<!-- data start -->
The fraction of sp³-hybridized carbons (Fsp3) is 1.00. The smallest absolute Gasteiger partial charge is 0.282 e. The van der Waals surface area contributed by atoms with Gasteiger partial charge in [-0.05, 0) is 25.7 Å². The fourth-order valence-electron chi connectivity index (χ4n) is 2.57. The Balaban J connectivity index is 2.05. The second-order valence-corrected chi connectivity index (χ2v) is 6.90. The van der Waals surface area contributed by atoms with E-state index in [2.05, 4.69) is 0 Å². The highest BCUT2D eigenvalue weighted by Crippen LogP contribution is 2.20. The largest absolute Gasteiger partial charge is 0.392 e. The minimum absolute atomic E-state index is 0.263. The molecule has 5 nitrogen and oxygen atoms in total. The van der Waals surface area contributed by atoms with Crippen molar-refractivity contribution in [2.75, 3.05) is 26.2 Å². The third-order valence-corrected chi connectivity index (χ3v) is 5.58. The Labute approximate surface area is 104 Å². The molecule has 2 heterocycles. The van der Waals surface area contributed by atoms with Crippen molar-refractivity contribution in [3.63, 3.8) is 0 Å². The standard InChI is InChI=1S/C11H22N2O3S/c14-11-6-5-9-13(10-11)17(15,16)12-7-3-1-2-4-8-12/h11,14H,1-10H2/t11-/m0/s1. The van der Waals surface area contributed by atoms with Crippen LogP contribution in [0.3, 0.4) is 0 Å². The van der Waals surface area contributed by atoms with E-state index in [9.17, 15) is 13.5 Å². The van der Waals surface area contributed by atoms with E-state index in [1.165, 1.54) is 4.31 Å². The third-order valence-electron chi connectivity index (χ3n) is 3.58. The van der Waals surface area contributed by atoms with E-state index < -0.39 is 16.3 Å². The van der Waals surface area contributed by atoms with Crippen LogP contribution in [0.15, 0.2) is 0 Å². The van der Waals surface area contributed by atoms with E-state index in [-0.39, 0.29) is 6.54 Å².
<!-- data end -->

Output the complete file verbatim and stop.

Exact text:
The fraction of sp³-hybridized carbons (Fsp3) is 1.00. The smallest absolute Gasteiger partial charge is 0.282 e. The van der Waals surface area contributed by atoms with Gasteiger partial charge in [-0.05, 0) is 25.7 Å². The fourth-order valence-electron chi connectivity index (χ4n) is 2.57. The Balaban J connectivity index is 2.05. The second-order valence-corrected chi connectivity index (χ2v) is 6.90. The van der Waals surface area contributed by atoms with E-state index in [2.05, 4.69) is 0 Å². The highest BCUT2D eigenvalue weighted by Crippen LogP contribution is 2.20. The largest absolute Gasteiger partial charge is 0.392 e. The minimum absolute atomic E-state index is 0.263. The molecule has 5 nitrogen and oxygen atoms in total. The van der Waals surface area contributed by atoms with Crippen molar-refractivity contribution in [2.75, 3.05) is 26.2 Å². The third-order valence-corrected chi connectivity index (χ3v) is 5.58. The Labute approximate surface area is 104 Å². The molecule has 2 heterocycles. The van der Waals surface area contributed by atoms with Crippen molar-refractivity contribution in [3.63, 3.8) is 0 Å². The standard InChI is InChI=1S/C11H22N2O3S/c14-11-6-5-9-13(10-11)17(15,16)12-7-3-1-2-4-8-12/h11,14H,1-10H2/t11-/m0/s1. The van der Waals surface area contributed by atoms with Crippen LogP contribution in [0.3, 0.4) is 0 Å². The van der Waals surface area contributed by atoms with E-state index in [9.17, 15) is 13.5 Å². The van der Waals surface area contributed by atoms with E-state index in [1.165, 1.54) is 4.31 Å². The third-order valence-electron chi connectivity index (χ3n) is 3.58. The van der Waals surface area contributed by atoms with E-state index < -0.39 is 16.3 Å². The van der Waals surface area contributed by atoms with Crippen LogP contribution in [0.15, 0.2) is 0 Å². The van der Waals surface area contributed by atoms with E-state index in [-0.39, 0.29) is 6.54 Å².